There are many principles by which people organize their lives. Some live their lives to attain as much wealth as possible. Others are interested primarily in having a well-known name. Others organize their lives after the pursuit of luxuries or entertainments. Others desire political power. Still others chase after the pursuit of world peace or social justice. Others live their lives for the pursuit of knowledge and education. These objects of our attention are not necessarily inherently evil, but when they become the primary organizing principle of our lives, we have removed God from the rightful place in our lives.
Instead of organizing our lives by these principles, we are to live our lives “To God’s greater glory!” The organizing principle in our life is to be faith in Jesus Christ, God’s son. When we reorganize our lives in such a way, we are more able to hear His voice in our lives, directing us to take that next step of faith. Perhaps we miss hearing His voice in our lives because we have not structured our lives in such a way as to allow Him to make His call clear. Perhaps we fail to do the wonderful, miraculous God-sized thing He intends for us because we fail to be faithful in obediently taking that first step of faith.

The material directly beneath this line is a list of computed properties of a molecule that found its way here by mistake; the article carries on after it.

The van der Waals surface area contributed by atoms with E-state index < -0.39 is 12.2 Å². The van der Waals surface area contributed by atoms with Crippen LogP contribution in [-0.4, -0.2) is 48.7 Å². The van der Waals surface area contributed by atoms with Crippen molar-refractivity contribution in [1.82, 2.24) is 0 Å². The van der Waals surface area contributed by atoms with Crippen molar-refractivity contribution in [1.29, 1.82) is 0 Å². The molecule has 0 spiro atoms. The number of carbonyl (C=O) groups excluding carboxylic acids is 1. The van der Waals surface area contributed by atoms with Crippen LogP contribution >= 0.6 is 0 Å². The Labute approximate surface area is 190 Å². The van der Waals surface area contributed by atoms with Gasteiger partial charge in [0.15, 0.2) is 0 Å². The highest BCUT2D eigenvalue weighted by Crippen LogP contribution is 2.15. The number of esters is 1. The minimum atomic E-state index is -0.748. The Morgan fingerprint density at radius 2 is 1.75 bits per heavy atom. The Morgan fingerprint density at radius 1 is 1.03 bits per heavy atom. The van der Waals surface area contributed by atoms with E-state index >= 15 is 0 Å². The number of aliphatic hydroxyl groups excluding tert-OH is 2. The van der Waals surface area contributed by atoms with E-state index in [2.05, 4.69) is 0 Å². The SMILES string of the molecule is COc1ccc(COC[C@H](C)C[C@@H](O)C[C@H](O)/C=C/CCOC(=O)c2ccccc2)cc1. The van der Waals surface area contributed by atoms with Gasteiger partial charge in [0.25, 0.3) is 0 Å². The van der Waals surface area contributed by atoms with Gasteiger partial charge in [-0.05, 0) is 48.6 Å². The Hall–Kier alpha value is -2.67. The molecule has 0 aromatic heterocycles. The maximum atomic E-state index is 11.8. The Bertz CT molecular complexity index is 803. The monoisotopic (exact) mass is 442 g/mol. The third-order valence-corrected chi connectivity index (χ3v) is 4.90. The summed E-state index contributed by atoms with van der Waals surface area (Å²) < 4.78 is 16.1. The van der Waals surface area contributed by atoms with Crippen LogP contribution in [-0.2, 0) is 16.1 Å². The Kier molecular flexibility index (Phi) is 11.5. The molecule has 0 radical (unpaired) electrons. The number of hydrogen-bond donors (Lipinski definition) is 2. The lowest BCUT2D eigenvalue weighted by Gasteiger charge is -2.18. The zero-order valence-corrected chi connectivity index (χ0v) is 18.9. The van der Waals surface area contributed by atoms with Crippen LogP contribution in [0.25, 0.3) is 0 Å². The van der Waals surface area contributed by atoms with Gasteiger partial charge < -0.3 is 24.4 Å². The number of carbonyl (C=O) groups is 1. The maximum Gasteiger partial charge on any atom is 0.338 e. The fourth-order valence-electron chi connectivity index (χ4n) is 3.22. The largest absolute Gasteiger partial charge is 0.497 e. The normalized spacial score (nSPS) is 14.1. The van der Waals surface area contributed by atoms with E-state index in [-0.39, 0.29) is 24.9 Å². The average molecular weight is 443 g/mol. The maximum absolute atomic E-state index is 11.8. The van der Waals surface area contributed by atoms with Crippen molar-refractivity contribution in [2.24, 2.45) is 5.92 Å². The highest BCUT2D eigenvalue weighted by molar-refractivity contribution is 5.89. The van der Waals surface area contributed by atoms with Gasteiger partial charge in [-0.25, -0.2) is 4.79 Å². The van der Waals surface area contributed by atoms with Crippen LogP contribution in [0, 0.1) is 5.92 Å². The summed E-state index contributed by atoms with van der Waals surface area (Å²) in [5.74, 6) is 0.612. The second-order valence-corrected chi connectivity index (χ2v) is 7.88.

Has your life been reorganized? Has the call of God been so clear to you that you have restructured the very patterns and routines of your life in order to live your life to His greater glory? Is there a real sense in your life that Christ is leading you every step of the way? Allowing your faith in God to become the organizing principle of your entire life will allow you hear His voice more clearly, and to respond to His call more fully.
God does not leave us alone to follow His call. Throughout history, when God calls a person or group of people to go somewhere or do something, He goes with them and directs their paths every step of the way. Noah was led by God in the building of the ark. He was then cared for by God’s hand as the boat floated upon the floodwaters. Abram was called and led by God to the promised land. The Israelites were led out of Egypt by a pillar of fire and cloud. The disciples were led by the very Son of God as He established His kingdom on this earth. Missionaries have been led through difficult and trying circumstances. Church planters have been given the vision and guidance to do God’s work in new areas. And, you and I have been led by the very hand of God to this point in our lives.